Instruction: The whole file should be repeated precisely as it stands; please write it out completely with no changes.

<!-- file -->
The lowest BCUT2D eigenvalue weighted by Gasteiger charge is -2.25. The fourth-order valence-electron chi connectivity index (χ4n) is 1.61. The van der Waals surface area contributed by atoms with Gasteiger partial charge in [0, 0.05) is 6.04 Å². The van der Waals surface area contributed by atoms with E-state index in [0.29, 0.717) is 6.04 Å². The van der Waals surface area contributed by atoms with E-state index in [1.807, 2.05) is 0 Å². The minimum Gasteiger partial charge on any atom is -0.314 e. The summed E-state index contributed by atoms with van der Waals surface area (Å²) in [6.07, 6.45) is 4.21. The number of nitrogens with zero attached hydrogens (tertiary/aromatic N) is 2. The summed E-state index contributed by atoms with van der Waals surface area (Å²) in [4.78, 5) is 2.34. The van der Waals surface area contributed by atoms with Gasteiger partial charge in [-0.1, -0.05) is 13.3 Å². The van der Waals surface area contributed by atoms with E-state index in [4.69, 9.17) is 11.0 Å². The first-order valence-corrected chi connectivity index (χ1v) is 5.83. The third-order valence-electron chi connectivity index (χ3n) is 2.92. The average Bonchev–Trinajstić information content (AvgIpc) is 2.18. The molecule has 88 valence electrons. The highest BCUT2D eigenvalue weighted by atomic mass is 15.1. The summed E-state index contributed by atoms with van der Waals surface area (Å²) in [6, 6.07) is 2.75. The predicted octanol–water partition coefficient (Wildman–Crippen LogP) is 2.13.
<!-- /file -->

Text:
The lowest BCUT2D eigenvalue weighted by Gasteiger charge is -2.25. The fourth-order valence-electron chi connectivity index (χ4n) is 1.61. The van der Waals surface area contributed by atoms with Gasteiger partial charge in [0, 0.05) is 6.04 Å². The van der Waals surface area contributed by atoms with E-state index in [0.29, 0.717) is 6.04 Å². The van der Waals surface area contributed by atoms with E-state index in [1.807, 2.05) is 0 Å². The minimum Gasteiger partial charge on any atom is -0.314 e. The summed E-state index contributed by atoms with van der Waals surface area (Å²) in [6.07, 6.45) is 4.21. The number of nitrogens with zero attached hydrogens (tertiary/aromatic N) is 2. The summed E-state index contributed by atoms with van der Waals surface area (Å²) in [4.78, 5) is 2.34. The van der Waals surface area contributed by atoms with Gasteiger partial charge in [-0.1, -0.05) is 13.3 Å². The van der Waals surface area contributed by atoms with E-state index in [4.69, 9.17) is 11.0 Å². The first-order valence-corrected chi connectivity index (χ1v) is 5.83. The third-order valence-electron chi connectivity index (χ3n) is 2.92. The average Bonchev–Trinajstić information content (AvgIpc) is 2.18. The molecule has 88 valence electrons. The highest BCUT2D eigenvalue weighted by atomic mass is 15.1. The summed E-state index contributed by atoms with van der Waals surface area (Å²) in [6, 6.07) is 2.75. The predicted octanol–water partition coefficient (Wildman–Crippen LogP) is 2.13.